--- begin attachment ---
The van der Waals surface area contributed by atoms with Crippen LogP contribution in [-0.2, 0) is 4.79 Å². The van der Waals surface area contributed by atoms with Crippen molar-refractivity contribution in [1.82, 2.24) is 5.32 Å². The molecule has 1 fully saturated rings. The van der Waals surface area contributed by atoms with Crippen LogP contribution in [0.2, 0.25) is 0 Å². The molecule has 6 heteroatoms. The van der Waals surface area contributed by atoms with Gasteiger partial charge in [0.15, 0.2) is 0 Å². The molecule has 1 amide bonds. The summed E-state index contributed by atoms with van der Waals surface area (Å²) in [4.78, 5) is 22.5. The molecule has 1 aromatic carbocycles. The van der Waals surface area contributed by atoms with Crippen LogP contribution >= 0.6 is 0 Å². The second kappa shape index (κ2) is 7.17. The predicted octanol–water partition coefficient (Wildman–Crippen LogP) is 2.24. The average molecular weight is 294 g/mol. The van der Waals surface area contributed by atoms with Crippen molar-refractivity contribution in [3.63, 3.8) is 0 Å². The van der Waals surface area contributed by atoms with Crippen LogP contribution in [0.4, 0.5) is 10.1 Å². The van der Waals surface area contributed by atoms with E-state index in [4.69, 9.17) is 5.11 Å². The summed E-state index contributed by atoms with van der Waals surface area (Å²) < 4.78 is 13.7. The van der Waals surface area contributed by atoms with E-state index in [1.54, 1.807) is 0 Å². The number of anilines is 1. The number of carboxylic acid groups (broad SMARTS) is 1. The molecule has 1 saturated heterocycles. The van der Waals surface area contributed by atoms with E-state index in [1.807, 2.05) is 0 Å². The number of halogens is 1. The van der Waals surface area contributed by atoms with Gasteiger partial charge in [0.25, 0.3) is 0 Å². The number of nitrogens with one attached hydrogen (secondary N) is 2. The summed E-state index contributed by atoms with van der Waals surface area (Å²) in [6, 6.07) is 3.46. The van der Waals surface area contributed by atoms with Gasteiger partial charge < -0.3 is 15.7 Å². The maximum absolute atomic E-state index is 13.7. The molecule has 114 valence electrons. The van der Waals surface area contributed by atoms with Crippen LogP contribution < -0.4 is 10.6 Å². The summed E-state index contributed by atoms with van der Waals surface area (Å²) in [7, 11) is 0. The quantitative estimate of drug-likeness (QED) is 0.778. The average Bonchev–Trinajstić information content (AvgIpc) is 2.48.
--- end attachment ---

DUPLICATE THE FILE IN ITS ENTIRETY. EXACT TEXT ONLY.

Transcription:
The van der Waals surface area contributed by atoms with Crippen LogP contribution in [-0.2, 0) is 4.79 Å². The van der Waals surface area contributed by atoms with Crippen molar-refractivity contribution in [1.82, 2.24) is 5.32 Å². The molecule has 1 fully saturated rings. The van der Waals surface area contributed by atoms with Crippen LogP contribution in [0.2, 0.25) is 0 Å². The molecule has 6 heteroatoms. The van der Waals surface area contributed by atoms with Gasteiger partial charge in [0.15, 0.2) is 0 Å². The molecule has 1 amide bonds. The summed E-state index contributed by atoms with van der Waals surface area (Å²) in [4.78, 5) is 22.5. The molecule has 1 aromatic carbocycles. The van der Waals surface area contributed by atoms with Crippen LogP contribution >= 0.6 is 0 Å². The second kappa shape index (κ2) is 7.17. The predicted octanol–water partition coefficient (Wildman–Crippen LogP) is 2.24. The average molecular weight is 294 g/mol. The van der Waals surface area contributed by atoms with Crippen molar-refractivity contribution in [3.63, 3.8) is 0 Å². The van der Waals surface area contributed by atoms with Crippen LogP contribution in [0.4, 0.5) is 10.1 Å². The van der Waals surface area contributed by atoms with E-state index in [4.69, 9.17) is 5.11 Å². The summed E-state index contributed by atoms with van der Waals surface area (Å²) < 4.78 is 13.7. The van der Waals surface area contributed by atoms with E-state index in [1.54, 1.807) is 0 Å². The number of anilines is 1. The number of carboxylic acid groups (broad SMARTS) is 1. The molecule has 1 saturated heterocycles. The van der Waals surface area contributed by atoms with E-state index in [1.807, 2.05) is 0 Å². The number of halogens is 1. The van der Waals surface area contributed by atoms with Gasteiger partial charge in [0.25, 0.3) is 0 Å². The number of nitrogens with one attached hydrogen (secondary N) is 2. The summed E-state index contributed by atoms with van der Waals surface area (Å²) in [6, 6.07) is 3.46. The van der Waals surface area contributed by atoms with Gasteiger partial charge < -0.3 is 15.7 Å². The maximum absolute atomic E-state index is 13.7. The molecule has 114 valence electrons. The van der Waals surface area contributed by atoms with Crippen LogP contribution < -0.4 is 10.6 Å². The summed E-state index contributed by atoms with van der Waals surface area (Å²) in [7, 11) is 0. The quantitative estimate of drug-likeness (QED) is 0.778. The average Bonchev–Trinajstić information content (AvgIpc) is 2.48.